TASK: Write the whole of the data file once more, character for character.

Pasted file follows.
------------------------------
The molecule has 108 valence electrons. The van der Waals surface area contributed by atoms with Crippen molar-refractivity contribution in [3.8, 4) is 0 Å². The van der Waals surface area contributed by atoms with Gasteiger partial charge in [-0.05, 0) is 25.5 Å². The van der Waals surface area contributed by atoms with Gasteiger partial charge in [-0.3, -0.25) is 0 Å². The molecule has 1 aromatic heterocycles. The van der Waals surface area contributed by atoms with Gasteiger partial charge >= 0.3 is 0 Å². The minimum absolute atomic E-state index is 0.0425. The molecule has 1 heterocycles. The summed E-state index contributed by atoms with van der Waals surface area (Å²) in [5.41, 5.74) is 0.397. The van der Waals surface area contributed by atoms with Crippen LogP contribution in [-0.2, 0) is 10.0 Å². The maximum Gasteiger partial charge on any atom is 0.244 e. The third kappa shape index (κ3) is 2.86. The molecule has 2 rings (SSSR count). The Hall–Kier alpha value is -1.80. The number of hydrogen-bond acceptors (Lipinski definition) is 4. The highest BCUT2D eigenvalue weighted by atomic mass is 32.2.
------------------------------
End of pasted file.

The molecule has 108 valence electrons. The van der Waals surface area contributed by atoms with Crippen molar-refractivity contribution in [3.8, 4) is 0 Å². The van der Waals surface area contributed by atoms with Gasteiger partial charge in [-0.05, 0) is 25.5 Å². The van der Waals surface area contributed by atoms with Gasteiger partial charge in [-0.3, -0.25) is 0 Å². The molecule has 1 aromatic heterocycles. The van der Waals surface area contributed by atoms with Gasteiger partial charge >= 0.3 is 0 Å². The minimum absolute atomic E-state index is 0.0425. The molecule has 1 heterocycles. The summed E-state index contributed by atoms with van der Waals surface area (Å²) in [5.41, 5.74) is 0.397. The van der Waals surface area contributed by atoms with Crippen LogP contribution in [-0.2, 0) is 10.0 Å². The maximum Gasteiger partial charge on any atom is 0.244 e. The third kappa shape index (κ3) is 2.86. The molecule has 2 rings (SSSR count). The Hall–Kier alpha value is -1.80. The number of hydrogen-bond acceptors (Lipinski definition) is 4. The highest BCUT2D eigenvalue weighted by atomic mass is 32.2.